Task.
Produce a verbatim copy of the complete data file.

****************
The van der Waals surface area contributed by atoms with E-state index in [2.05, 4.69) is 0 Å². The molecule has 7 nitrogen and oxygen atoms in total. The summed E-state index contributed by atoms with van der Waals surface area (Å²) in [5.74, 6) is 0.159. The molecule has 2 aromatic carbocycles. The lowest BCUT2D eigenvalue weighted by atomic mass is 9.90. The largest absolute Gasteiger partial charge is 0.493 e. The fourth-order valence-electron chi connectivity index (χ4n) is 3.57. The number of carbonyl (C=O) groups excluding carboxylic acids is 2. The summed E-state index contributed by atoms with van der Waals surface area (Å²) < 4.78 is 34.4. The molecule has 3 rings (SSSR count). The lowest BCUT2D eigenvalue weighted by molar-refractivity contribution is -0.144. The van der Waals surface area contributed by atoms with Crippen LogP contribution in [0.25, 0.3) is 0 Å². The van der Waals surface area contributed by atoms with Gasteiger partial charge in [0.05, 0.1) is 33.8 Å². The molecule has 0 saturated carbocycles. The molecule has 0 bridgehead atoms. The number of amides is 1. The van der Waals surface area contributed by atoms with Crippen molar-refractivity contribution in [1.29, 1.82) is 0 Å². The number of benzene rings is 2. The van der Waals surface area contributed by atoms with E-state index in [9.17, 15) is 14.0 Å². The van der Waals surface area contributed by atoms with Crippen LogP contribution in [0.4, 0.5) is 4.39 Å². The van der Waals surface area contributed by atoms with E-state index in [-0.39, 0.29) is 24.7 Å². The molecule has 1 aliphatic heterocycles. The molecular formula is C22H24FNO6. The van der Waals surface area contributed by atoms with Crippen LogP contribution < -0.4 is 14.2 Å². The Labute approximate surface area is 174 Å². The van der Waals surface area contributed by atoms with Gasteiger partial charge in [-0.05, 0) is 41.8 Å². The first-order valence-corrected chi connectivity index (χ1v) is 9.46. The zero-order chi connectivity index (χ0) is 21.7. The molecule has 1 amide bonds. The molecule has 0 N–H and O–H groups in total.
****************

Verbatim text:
The van der Waals surface area contributed by atoms with E-state index in [2.05, 4.69) is 0 Å². The molecule has 7 nitrogen and oxygen atoms in total. The summed E-state index contributed by atoms with van der Waals surface area (Å²) in [5.74, 6) is 0.159. The molecule has 2 aromatic carbocycles. The lowest BCUT2D eigenvalue weighted by atomic mass is 9.90. The largest absolute Gasteiger partial charge is 0.493 e. The fourth-order valence-electron chi connectivity index (χ4n) is 3.57. The number of carbonyl (C=O) groups excluding carboxylic acids is 2. The summed E-state index contributed by atoms with van der Waals surface area (Å²) < 4.78 is 34.4. The molecule has 3 rings (SSSR count). The lowest BCUT2D eigenvalue weighted by molar-refractivity contribution is -0.144. The van der Waals surface area contributed by atoms with Crippen LogP contribution in [0.25, 0.3) is 0 Å². The van der Waals surface area contributed by atoms with Gasteiger partial charge in [0.05, 0.1) is 33.8 Å². The molecule has 0 saturated carbocycles. The molecule has 0 bridgehead atoms. The number of amides is 1. The van der Waals surface area contributed by atoms with Crippen molar-refractivity contribution in [1.29, 1.82) is 0 Å². The number of benzene rings is 2. The van der Waals surface area contributed by atoms with E-state index in [9.17, 15) is 14.0 Å². The van der Waals surface area contributed by atoms with Crippen LogP contribution in [0.4, 0.5) is 4.39 Å². The van der Waals surface area contributed by atoms with E-state index in [-0.39, 0.29) is 24.7 Å². The molecule has 1 aliphatic heterocycles. The molecular formula is C22H24FNO6. The van der Waals surface area contributed by atoms with Crippen LogP contribution < -0.4 is 14.2 Å². The Labute approximate surface area is 174 Å². The van der Waals surface area contributed by atoms with Gasteiger partial charge in [-0.05, 0) is 41.8 Å². The first-order valence-corrected chi connectivity index (χ1v) is 9.46. The zero-order chi connectivity index (χ0) is 21.7. The molecule has 1 amide bonds. The molecule has 0 N–H and O–H groups in total.